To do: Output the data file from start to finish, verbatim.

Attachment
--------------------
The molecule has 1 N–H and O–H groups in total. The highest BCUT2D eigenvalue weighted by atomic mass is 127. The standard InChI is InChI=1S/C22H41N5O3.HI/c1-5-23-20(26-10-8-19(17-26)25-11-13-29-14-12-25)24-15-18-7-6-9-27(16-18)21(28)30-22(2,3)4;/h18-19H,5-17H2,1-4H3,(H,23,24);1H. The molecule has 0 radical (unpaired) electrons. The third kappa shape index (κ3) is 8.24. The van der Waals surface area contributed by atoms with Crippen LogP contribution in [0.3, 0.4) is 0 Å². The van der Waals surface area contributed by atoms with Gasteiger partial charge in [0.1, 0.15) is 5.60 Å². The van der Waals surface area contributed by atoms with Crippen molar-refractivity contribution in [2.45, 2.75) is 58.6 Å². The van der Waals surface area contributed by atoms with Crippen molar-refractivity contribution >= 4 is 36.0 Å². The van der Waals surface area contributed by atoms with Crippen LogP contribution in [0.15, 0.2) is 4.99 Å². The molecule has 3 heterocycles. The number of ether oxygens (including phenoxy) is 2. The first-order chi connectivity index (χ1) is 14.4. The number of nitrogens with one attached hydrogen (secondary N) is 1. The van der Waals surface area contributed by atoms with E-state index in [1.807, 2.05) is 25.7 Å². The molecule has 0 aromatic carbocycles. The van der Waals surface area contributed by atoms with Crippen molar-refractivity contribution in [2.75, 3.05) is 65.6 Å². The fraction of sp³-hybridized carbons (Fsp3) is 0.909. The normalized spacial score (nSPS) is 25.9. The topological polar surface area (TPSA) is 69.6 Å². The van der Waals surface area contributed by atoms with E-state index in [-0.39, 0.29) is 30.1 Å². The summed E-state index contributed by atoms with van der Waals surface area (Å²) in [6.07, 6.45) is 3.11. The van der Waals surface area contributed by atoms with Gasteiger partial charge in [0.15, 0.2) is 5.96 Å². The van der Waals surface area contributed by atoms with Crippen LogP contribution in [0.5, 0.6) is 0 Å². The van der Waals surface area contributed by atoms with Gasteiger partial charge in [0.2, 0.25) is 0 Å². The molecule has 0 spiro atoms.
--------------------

The molecule has 1 N–H and O–H groups in total. The highest BCUT2D eigenvalue weighted by atomic mass is 127. The standard InChI is InChI=1S/C22H41N5O3.HI/c1-5-23-20(26-10-8-19(17-26)25-11-13-29-14-12-25)24-15-18-7-6-9-27(16-18)21(28)30-22(2,3)4;/h18-19H,5-17H2,1-4H3,(H,23,24);1H. The molecule has 0 radical (unpaired) electrons. The third kappa shape index (κ3) is 8.24. The van der Waals surface area contributed by atoms with Crippen LogP contribution in [0.3, 0.4) is 0 Å². The van der Waals surface area contributed by atoms with Gasteiger partial charge in [0.1, 0.15) is 5.60 Å². The van der Waals surface area contributed by atoms with Crippen molar-refractivity contribution in [2.45, 2.75) is 58.6 Å². The van der Waals surface area contributed by atoms with Crippen molar-refractivity contribution >= 4 is 36.0 Å². The van der Waals surface area contributed by atoms with Crippen LogP contribution in [0.15, 0.2) is 4.99 Å². The molecule has 3 heterocycles. The number of ether oxygens (including phenoxy) is 2. The first-order chi connectivity index (χ1) is 14.4. The number of nitrogens with one attached hydrogen (secondary N) is 1. The van der Waals surface area contributed by atoms with E-state index in [1.807, 2.05) is 25.7 Å². The molecule has 0 aromatic carbocycles. The van der Waals surface area contributed by atoms with Crippen molar-refractivity contribution in [2.75, 3.05) is 65.6 Å². The fraction of sp³-hybridized carbons (Fsp3) is 0.909. The normalized spacial score (nSPS) is 25.9. The topological polar surface area (TPSA) is 69.6 Å². The van der Waals surface area contributed by atoms with E-state index in [-0.39, 0.29) is 30.1 Å². The summed E-state index contributed by atoms with van der Waals surface area (Å²) in [6.07, 6.45) is 3.11. The van der Waals surface area contributed by atoms with Gasteiger partial charge in [0.15, 0.2) is 5.96 Å². The van der Waals surface area contributed by atoms with Crippen LogP contribution in [0.5, 0.6) is 0 Å². The van der Waals surface area contributed by atoms with Gasteiger partial charge in [0.2, 0.25) is 0 Å². The molecule has 0 spiro atoms.